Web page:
I am a new student here at Mercer. I’m so excited to start this journey, as the end to my high school year was quite challenging. I just found The Den, and I am really enjoying reading all of the articles! What would be your best advice for someone who is beginning their freshman year and is away from home for the first time?
Starting your freshman year can be very exciting, especially when it is your first time away from home. You’ve got your own place, and you’re more in control of your choices. But with that freedom comes responsibility. The decisions you make during this first semester can affect the rest of your journey. Therefore, I am going to answer your question, not only as a student but also as an educator and a parent of two sons, one that has graduated from college and one that is a currently a college junior.
My first advice is that I want you to make a list. This list will serve as a reminder about what you hope to accomplish over the next four years. Begin by answering this question, “Where do I plan to be by the time I am 25?” There are many of you who may have no idea, but this is a very important question to begin pondering. For some, you may know your major and exactly where you want to be, while others are undecided but know you want to have it figured out by then and in your future career. When you are answering this question, I want you to really contemplate it. What kind of house do you hope to have? What kind of car do you hope to drive? Would you like to be married or still single? How much income would you like to be making at that time, and where do you hope to live? After answering these questions, I want you to post this list in a prominent place where you can see it every day. When new goals come to mind, write those down. If your goals transform, then make those changes, but I want you to know each and every day where you see yourself in your future.
The reason I want you to think about these things is that you are at a spectacular time of your life! You have the ability to dream and make goals for yourself, and you have plenty of time to complete those goals. You have already taken the first step; you’ve enrolled in college. Wherever you want to be and whatever you want to do depends on how dedicated you are to making the best of your college experience. Trust me, this is something I have witnessed for myself. There are some individuals who go into their college years with determination and tenacity; they know what they want, and they’re ready to do what it takes to earn it. Then, there are others who go into their college years ready for the “experience.” They want to go to parties and stay out late. They care more about the friendships and memories they will make than about what they will learn or how they will grow. You get to decide now. Why you are here? And what do you want to achieve while you are a student?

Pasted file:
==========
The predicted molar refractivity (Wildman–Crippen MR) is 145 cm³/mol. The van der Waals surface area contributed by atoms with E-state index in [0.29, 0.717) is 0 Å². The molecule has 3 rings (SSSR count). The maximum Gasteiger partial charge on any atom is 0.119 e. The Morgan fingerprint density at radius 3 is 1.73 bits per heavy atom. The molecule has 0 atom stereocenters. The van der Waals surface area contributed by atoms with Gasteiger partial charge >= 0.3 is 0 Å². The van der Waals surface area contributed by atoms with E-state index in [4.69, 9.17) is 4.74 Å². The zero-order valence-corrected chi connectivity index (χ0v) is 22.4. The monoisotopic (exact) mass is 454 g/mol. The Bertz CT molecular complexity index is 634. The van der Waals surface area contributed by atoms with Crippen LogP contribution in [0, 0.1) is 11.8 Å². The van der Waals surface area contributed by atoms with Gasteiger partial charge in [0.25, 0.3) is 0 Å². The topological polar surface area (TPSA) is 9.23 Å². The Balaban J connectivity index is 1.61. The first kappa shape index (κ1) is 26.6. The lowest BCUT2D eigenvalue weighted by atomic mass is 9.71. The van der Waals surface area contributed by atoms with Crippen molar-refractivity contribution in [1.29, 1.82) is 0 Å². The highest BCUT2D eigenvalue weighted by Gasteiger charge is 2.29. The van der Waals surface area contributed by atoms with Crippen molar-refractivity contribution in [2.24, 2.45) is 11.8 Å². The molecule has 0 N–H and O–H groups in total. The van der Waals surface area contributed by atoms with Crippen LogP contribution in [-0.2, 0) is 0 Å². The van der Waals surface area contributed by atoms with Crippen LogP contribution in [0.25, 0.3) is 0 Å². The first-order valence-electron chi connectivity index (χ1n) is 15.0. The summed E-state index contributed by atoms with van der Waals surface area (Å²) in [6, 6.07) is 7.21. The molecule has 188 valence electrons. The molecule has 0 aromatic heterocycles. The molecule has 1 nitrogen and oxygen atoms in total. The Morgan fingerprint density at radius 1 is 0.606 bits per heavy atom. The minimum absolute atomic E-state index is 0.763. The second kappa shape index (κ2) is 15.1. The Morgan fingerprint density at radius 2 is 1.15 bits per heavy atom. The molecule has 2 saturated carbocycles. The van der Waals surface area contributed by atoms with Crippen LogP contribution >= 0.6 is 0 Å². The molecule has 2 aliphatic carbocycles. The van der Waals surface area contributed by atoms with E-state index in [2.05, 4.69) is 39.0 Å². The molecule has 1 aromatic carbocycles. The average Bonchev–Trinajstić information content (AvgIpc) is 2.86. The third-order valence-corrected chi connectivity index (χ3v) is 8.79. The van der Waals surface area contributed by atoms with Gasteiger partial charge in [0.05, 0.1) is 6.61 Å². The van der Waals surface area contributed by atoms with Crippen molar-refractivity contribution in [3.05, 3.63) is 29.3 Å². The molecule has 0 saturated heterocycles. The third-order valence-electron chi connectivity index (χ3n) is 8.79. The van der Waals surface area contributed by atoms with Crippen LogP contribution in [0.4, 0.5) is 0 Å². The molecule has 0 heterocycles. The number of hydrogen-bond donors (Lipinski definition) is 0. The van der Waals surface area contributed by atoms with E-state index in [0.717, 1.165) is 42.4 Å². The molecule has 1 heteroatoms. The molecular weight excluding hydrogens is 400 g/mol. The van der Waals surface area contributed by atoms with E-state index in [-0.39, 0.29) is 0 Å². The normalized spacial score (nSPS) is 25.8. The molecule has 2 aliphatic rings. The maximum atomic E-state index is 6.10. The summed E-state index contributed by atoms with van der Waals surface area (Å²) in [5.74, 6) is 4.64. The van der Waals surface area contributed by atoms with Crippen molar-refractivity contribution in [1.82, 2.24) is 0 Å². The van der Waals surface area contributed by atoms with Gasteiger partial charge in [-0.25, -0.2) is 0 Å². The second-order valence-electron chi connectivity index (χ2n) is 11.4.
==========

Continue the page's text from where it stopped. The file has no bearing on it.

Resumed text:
I’ll be completely honest, for students whose priority is “to have a good time,” it will be much more difficult for them to achieve the things they hope to accomplish one day. They will struggle with attending class regularly, turning assignments in on time, and passing quizzes and exams. Their grades will reflect their choices, which will also affect their GPA. Not only does your GPA determine what scholarships or grants you are eligible for, but it also determines your ability to get into the major you want to study and to get internships later on. This is why I said at the opening of this column that the choices you make now, this first semester, will have lasting consequences. You get to decide by your actions what those consequences are and whether they will reap benefits or challenges.
Now, let’s go to my next piece of advice, which centers around relationships. College is all about relationships! The people you choose to surround yourself with can have a profound effect on your future success. I encourage you to find those people who are as goal oriented as you and build friendships with them. By doing this, you will have a friend group where each of you shares in each other’s success. You will be each other’s support during challenges and will inspire and push each other to reach your goals. These are the types of friendships that last a lifetime because you all know that you are more than friends; you helped each other through the good times and the bad. You will always have that time to share with one another.